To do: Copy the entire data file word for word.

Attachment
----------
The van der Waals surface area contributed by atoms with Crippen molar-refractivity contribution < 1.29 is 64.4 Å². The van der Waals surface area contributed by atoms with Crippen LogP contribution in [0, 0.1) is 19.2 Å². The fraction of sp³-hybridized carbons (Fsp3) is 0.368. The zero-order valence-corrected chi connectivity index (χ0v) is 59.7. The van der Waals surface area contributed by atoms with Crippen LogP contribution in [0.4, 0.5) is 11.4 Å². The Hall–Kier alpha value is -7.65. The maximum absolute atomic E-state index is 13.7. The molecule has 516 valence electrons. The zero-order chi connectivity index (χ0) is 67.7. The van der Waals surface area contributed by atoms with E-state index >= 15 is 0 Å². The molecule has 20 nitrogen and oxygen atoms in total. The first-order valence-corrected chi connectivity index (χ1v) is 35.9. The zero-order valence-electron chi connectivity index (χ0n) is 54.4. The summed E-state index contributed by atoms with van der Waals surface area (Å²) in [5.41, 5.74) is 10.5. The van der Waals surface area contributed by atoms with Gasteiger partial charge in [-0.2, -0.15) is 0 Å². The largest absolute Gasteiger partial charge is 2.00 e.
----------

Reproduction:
The van der Waals surface area contributed by atoms with Crippen molar-refractivity contribution < 1.29 is 64.4 Å². The van der Waals surface area contributed by atoms with Crippen LogP contribution in [0, 0.1) is 19.2 Å². The fraction of sp³-hybridized carbons (Fsp3) is 0.368. The zero-order valence-corrected chi connectivity index (χ0v) is 59.7. The van der Waals surface area contributed by atoms with Crippen LogP contribution in [0.4, 0.5) is 11.4 Å². The Hall–Kier alpha value is -7.65. The maximum absolute atomic E-state index is 13.7. The molecule has 516 valence electrons. The zero-order chi connectivity index (χ0) is 67.7. The van der Waals surface area contributed by atoms with E-state index >= 15 is 0 Å². The molecule has 20 nitrogen and oxygen atoms in total. The first-order valence-corrected chi connectivity index (χ1v) is 35.9. The zero-order valence-electron chi connectivity index (χ0n) is 54.4. The summed E-state index contributed by atoms with van der Waals surface area (Å²) in [5.41, 5.74) is 10.5. The van der Waals surface area contributed by atoms with Gasteiger partial charge in [-0.2, -0.15) is 0 Å². The largest absolute Gasteiger partial charge is 2.00 e.